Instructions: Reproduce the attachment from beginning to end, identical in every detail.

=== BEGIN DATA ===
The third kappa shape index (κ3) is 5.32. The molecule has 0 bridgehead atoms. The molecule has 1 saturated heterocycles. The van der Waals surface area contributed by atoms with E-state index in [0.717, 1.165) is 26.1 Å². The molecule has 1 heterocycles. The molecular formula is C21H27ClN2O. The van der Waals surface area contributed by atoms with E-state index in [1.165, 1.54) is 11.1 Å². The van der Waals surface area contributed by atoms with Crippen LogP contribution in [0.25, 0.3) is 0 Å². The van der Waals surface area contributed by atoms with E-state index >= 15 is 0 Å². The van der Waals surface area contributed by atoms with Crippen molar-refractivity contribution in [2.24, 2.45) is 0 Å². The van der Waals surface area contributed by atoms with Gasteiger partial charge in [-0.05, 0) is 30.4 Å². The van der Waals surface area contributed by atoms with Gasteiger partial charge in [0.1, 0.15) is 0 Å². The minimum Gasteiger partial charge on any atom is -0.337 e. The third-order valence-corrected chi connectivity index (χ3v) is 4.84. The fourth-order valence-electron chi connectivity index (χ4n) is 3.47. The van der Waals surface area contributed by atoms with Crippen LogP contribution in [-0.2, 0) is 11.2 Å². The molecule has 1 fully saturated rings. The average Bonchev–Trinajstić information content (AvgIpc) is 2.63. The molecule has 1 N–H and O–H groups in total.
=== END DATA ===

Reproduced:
The third kappa shape index (κ3) is 5.32. The molecule has 0 bridgehead atoms. The molecule has 1 saturated heterocycles. The van der Waals surface area contributed by atoms with E-state index in [0.717, 1.165) is 26.1 Å². The molecule has 1 heterocycles. The molecular formula is C21H27ClN2O. The van der Waals surface area contributed by atoms with E-state index in [1.165, 1.54) is 11.1 Å². The van der Waals surface area contributed by atoms with Crippen LogP contribution in [0.25, 0.3) is 0 Å². The van der Waals surface area contributed by atoms with E-state index >= 15 is 0 Å². The van der Waals surface area contributed by atoms with Crippen molar-refractivity contribution in [2.24, 2.45) is 0 Å². The van der Waals surface area contributed by atoms with Gasteiger partial charge in [-0.05, 0) is 30.4 Å². The van der Waals surface area contributed by atoms with Gasteiger partial charge in [0.1, 0.15) is 0 Å². The minimum Gasteiger partial charge on any atom is -0.337 e. The third-order valence-corrected chi connectivity index (χ3v) is 4.84. The fourth-order valence-electron chi connectivity index (χ4n) is 3.47. The van der Waals surface area contributed by atoms with Crippen LogP contribution in [-0.2, 0) is 11.2 Å². The molecule has 1 fully saturated rings. The average Bonchev–Trinajstić information content (AvgIpc) is 2.63. The molecule has 1 N–H and O–H groups in total.